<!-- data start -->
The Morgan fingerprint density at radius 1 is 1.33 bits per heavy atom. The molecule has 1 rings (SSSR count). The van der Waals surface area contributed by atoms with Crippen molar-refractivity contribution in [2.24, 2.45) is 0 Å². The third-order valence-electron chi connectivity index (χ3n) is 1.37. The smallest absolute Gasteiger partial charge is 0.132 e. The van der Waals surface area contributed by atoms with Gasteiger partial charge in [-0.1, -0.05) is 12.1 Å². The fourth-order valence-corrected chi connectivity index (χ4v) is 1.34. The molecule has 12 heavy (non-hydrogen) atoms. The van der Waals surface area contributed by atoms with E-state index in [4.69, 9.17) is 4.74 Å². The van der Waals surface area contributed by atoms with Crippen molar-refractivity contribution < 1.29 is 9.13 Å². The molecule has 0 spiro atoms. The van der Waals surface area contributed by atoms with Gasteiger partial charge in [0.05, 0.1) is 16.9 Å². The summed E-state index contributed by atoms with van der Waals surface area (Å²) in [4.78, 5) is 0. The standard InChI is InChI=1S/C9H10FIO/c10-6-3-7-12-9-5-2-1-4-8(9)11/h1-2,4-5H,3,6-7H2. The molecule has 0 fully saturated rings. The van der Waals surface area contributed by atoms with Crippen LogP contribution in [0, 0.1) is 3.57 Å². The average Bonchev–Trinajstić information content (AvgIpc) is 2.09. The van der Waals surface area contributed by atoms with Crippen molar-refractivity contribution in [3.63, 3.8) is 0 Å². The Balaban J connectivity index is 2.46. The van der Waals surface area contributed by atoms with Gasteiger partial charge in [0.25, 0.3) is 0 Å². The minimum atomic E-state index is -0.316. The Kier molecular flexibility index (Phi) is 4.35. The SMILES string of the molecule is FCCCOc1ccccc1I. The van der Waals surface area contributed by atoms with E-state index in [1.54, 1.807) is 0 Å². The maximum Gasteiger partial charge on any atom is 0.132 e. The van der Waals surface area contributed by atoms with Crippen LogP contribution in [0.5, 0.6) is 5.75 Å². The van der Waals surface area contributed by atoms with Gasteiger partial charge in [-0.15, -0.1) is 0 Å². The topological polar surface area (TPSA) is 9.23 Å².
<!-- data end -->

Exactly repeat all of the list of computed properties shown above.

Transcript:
The Morgan fingerprint density at radius 1 is 1.33 bits per heavy atom. The molecule has 1 rings (SSSR count). The van der Waals surface area contributed by atoms with Crippen molar-refractivity contribution in [2.24, 2.45) is 0 Å². The third-order valence-electron chi connectivity index (χ3n) is 1.37. The smallest absolute Gasteiger partial charge is 0.132 e. The van der Waals surface area contributed by atoms with Gasteiger partial charge in [-0.1, -0.05) is 12.1 Å². The fourth-order valence-corrected chi connectivity index (χ4v) is 1.34. The molecule has 12 heavy (non-hydrogen) atoms. The van der Waals surface area contributed by atoms with E-state index in [4.69, 9.17) is 4.74 Å². The van der Waals surface area contributed by atoms with Crippen molar-refractivity contribution < 1.29 is 9.13 Å². The molecule has 0 spiro atoms. The van der Waals surface area contributed by atoms with Gasteiger partial charge in [0.05, 0.1) is 16.9 Å². The summed E-state index contributed by atoms with van der Waals surface area (Å²) in [4.78, 5) is 0. The standard InChI is InChI=1S/C9H10FIO/c10-6-3-7-12-9-5-2-1-4-8(9)11/h1-2,4-5H,3,6-7H2. The molecule has 0 fully saturated rings. The van der Waals surface area contributed by atoms with Crippen LogP contribution in [0, 0.1) is 3.57 Å². The average Bonchev–Trinajstić information content (AvgIpc) is 2.09. The van der Waals surface area contributed by atoms with Crippen molar-refractivity contribution in [3.63, 3.8) is 0 Å². The Balaban J connectivity index is 2.46. The van der Waals surface area contributed by atoms with Gasteiger partial charge in [0.25, 0.3) is 0 Å². The minimum atomic E-state index is -0.316. The Kier molecular flexibility index (Phi) is 4.35. The SMILES string of the molecule is FCCCOc1ccccc1I. The van der Waals surface area contributed by atoms with E-state index in [1.54, 1.807) is 0 Å². The maximum Gasteiger partial charge on any atom is 0.132 e. The van der Waals surface area contributed by atoms with Crippen LogP contribution in [0.5, 0.6) is 5.75 Å². The van der Waals surface area contributed by atoms with Gasteiger partial charge in [-0.15, -0.1) is 0 Å². The topological polar surface area (TPSA) is 9.23 Å².